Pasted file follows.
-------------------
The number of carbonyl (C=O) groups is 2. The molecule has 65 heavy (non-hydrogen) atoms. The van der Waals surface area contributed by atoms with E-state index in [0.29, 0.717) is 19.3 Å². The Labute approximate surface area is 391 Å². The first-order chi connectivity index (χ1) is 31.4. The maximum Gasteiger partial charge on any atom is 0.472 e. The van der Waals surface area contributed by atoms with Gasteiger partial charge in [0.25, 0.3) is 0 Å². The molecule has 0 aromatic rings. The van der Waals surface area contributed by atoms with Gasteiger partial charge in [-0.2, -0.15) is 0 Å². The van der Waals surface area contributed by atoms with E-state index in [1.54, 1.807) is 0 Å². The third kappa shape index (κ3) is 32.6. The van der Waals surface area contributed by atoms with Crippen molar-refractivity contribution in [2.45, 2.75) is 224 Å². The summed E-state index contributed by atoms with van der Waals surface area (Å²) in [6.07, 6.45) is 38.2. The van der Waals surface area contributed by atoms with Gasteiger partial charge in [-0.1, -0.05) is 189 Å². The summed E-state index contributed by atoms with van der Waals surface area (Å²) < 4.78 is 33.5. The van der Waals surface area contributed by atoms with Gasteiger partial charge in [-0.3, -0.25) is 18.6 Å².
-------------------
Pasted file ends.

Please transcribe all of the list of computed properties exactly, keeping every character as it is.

The number of carbonyl (C=O) groups is 2. The molecule has 65 heavy (non-hydrogen) atoms. The van der Waals surface area contributed by atoms with E-state index in [0.29, 0.717) is 19.3 Å². The Labute approximate surface area is 391 Å². The first-order chi connectivity index (χ1) is 31.4. The maximum Gasteiger partial charge on any atom is 0.472 e. The van der Waals surface area contributed by atoms with Gasteiger partial charge in [0.25, 0.3) is 0 Å². The molecule has 0 aromatic rings. The van der Waals surface area contributed by atoms with Gasteiger partial charge in [-0.2, -0.15) is 0 Å². The van der Waals surface area contributed by atoms with E-state index in [1.54, 1.807) is 0 Å². The third kappa shape index (κ3) is 32.6. The van der Waals surface area contributed by atoms with Crippen molar-refractivity contribution in [2.45, 2.75) is 224 Å². The summed E-state index contributed by atoms with van der Waals surface area (Å²) in [6.07, 6.45) is 38.2. The van der Waals surface area contributed by atoms with Gasteiger partial charge in [-0.1, -0.05) is 189 Å². The summed E-state index contributed by atoms with van der Waals surface area (Å²) < 4.78 is 33.5. The van der Waals surface area contributed by atoms with Gasteiger partial charge in [-0.3, -0.25) is 18.6 Å².